The striking rock Ledges create a plateau at a high point in the Cuyahoga Valley uplands. The Ledges Trailhead sits on the top of the plateau. The connector trail behind the bulletin board leads to the 1.8-mile Ledges Trail. It circles the plateau and provides stunning views of the Sharon Sandstone and Conglomerate rock formation.
This area was part of the Ritchie Farm in the 1800s. Cleveland industrialist Haywood Kendall purchased the farm for a private retreat. Upon his death in 1927, he willed it to the people as a place for outdoor recreation. It became a state park named for Haywood’s mother, Virginia Kendall.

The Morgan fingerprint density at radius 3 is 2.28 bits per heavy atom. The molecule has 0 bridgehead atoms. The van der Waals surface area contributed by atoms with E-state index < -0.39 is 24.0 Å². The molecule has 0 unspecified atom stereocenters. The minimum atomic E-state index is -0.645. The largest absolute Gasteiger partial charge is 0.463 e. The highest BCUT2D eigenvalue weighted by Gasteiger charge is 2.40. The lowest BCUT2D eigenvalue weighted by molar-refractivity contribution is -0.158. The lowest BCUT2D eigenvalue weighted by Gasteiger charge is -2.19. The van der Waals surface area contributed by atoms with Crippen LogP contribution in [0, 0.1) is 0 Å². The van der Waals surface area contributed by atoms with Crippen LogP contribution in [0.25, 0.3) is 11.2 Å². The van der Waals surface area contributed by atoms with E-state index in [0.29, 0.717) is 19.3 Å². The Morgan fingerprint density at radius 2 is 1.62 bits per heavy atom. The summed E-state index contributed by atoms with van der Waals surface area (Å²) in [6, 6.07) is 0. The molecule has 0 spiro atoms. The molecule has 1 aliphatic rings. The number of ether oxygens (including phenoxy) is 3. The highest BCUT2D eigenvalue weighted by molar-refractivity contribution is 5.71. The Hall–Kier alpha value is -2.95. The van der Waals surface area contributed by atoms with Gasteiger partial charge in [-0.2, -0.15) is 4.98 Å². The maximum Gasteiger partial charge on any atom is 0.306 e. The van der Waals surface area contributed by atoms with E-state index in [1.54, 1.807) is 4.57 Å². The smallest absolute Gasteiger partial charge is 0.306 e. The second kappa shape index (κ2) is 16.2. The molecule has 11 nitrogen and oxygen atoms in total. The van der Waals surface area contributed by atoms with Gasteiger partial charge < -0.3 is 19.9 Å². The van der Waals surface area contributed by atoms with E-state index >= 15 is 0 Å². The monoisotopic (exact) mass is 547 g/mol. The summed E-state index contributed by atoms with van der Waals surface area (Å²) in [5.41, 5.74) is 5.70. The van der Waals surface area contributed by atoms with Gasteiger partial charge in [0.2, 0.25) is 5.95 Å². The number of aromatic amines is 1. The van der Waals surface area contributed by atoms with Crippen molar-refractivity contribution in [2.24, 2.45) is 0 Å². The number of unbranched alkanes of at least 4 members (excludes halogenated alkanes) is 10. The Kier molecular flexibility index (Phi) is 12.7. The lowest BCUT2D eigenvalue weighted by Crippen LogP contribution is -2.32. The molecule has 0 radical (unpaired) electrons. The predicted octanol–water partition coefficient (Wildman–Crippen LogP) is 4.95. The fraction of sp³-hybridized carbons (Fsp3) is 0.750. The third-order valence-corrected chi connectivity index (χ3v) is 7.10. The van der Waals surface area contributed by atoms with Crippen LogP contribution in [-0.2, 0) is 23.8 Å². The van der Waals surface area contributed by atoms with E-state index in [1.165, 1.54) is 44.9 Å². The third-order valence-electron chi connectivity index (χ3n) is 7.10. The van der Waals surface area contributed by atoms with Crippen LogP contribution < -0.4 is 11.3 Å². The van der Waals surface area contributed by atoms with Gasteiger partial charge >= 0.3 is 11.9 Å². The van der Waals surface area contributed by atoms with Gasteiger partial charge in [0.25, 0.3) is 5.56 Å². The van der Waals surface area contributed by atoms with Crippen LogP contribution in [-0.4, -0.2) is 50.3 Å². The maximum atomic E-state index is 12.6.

Akron Metropolitan Park District (now Summit Metro Parks) took over operation of the park during the Great Depression. The park district recruited the Civilian Conservation Corps to develop the park. Crews built the parking, trails, shelters, and large grassy playfield. It became part of Cuyahoga Valley National Park after 1974.
Today, visitors can walk the trails and then linger at the many wooded picnic sites. The Ledges Shelter is available to rent for family reunions and other events. The grassy playfield invites running, kite flying, and other fun.
- cuyahoga valley national park
- lake erie birding trail
- rock formation
- rock formations
- conglomerate rock
- civilian conservation corps
- great depression
- labor history
- cultural resources
- historic preservation
- historic buildings
- national register of historic places
- historic district
- ohio and erie canalway
- national heritage areas program
- heritage areas
- cultural landscape